What is a typical day in the life of Demi Grace?
It varies really. Some days are more work outside of home while there are other days where I’m doing a bunch of work behind the scenes - writing down ideas, writing music, handling emails. Those are the days when I’m in my bedroom for hours wearing a headscarf and glasses. Those days are more frequent than many people think.
What is the role of music in your life?
Music is definitely an outlet for me. Growing up and being the youngest, a lot of people talk over you and for you, so I never really learned to speak up. Music gave me a chance to say what I was really thinking. It gives me a new perspective every single day, along with motivation and refreshing my spirit. When I’m feeling overwhelmed or down, I just have to hear the right song and my mood is instantly changed; so it’s therapy.
How do you want people to feel when they listen to your music?
I want people to feel happy, but also good about themselves. I want to make them dance, call the guy or move to that country they’ve always dreamed of. I want my music to inspire people to take a leap and do something outside of their fears. That's it. I want to make you feel fearless.
What do you think it is that sets you apart and how do you communicate that point of differentiation?
What sets me apart is being raised by very traditional Nigerian parents and having lived so many different places; from being born in London, to living in the Bay Area, to living in LA, to living in Atlanta, to living in New York. Each big city brought with it different experiences that I can and do push in my music. The sounds and visuals are bold but broad, influenced by the way of each place I’ve called home.
Where do you draw inspiration when creating your own music?
I draw a lot of inspiration from culture, specifically different black cultures. We have so many amazing stories to tell and we tell them in such a dope way.
How are you influenced by your Nigerian heritage?
The rhythms of West African and Nigerian music, Afrobeats are always firmly in my body as an artist, but also in my head when I’m writing or creating music. The attitude, traditions and principles of Nigerian culture are deep down in my heart. By that I mean the determined way we move about things as Nigerians. We’re very sure that tomorrow has to be better than today and always looking to get the next level in whatever we pursue.
How do you leverage your experience as both a musician and model in pursuit of a greater goal?
I used to think of it as more of a curse than a blessing. People saw me as just a model that wants to sing as opposed to someone who does both. Then I was told that what it means to be a modern day musician is to realize that you can’t just be a musician, and you’re better off if you embrace it. I’m working on establishing one brand instead of trying to prove myself separately. The world tries to box us in because it’s trying to understand. I want to let myself be.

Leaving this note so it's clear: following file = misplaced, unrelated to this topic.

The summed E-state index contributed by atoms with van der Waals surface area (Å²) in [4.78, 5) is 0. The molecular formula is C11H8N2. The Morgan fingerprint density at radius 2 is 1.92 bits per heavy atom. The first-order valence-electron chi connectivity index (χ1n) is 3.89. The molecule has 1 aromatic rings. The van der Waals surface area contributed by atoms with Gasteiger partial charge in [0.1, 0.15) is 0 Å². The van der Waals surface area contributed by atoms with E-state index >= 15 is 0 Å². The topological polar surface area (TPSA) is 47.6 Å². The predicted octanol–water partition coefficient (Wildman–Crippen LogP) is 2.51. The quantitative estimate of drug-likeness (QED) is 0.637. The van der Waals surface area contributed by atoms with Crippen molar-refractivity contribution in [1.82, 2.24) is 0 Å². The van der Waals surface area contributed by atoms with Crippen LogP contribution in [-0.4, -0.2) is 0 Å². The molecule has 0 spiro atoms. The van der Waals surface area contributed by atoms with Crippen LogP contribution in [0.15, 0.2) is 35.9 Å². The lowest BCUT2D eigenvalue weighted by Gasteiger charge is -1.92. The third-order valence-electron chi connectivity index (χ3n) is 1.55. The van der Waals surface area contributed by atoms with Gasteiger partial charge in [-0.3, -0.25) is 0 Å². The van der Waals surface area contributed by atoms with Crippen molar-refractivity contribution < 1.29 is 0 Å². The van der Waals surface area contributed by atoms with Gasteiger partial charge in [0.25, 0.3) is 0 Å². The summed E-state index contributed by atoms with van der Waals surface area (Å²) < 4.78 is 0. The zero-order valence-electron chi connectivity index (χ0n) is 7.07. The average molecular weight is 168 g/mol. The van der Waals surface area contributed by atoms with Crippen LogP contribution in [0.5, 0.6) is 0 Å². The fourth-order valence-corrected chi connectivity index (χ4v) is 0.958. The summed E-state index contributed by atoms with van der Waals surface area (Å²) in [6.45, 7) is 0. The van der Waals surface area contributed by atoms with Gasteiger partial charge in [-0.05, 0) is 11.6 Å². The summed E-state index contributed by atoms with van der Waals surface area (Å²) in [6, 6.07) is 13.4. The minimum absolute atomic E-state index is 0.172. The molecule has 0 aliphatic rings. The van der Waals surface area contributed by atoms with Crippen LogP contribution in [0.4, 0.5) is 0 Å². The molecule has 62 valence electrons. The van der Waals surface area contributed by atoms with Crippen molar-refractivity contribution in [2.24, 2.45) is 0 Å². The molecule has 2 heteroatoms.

What career highlight are you most proud of?
Performing with Beyonce is definitely a highlight. I learned so much from that VMAs performance and the long rehearsal schedule leading up to it simply by observing her. I recently performed in Nigeria and felt tremendously blessed to be able to go back home in a major way. It reminded me of who I am, why I should keep going and why this is all worth it after getting caught up in the daily grind. So, it’s a tie between those two moments.
You were the first model to be featured in a Pantene campaign with hair in locs. How did it feel to push the boundaries of beauty in that way?
We didn’t know that it was going to be such a big deal. When people started expressing their opinions on it and feeling so proud of the commercial, it hit me how important it was to fill that void. Women who identify with me deserve to feel special by seeing their look showcased. Demands for diversity are taking a toll on the beauty industry, and it’s a good thing.
How do you remain confident and sure of yourself as you navigate fashion and entertainment, both worlds that place an emphasis of the physical?
Lots and lots of talking to God in prayer and centering myself spiritually. You will get attacked constantly by things that can to shake your confidence, especially living is a world with social media. The same device that serves as your alarm clark feeds you ten images of what you think you should be like within minutes of you waking up.
I went through a period of figuring out what confidence means scientifically, how it works in the brain. I go back to the information I jotted down while reading on the topic to check myself when my confidence dips.
Lastly, I push myself. Not saying or doing what I want only feeds to insecurity monster within me, because no chance is taken to prove my doubts wrong. We have to do more and not overthink, especially as women.
What’s on the horizon for you?
There will be more international moves for me this year. I’m going to expand in Nigeria and I’m really excited about it.
How do you stay motivated as you strive to achieve your goals?
I stay motivated by looking at what I’ve already done and reminding myself that it’s not normal. It's not something that just everybody gets a chance to do every day and I must remain grateful for that. It’s key to realize that if the past can happen, then future I’m dreaming of can happen too.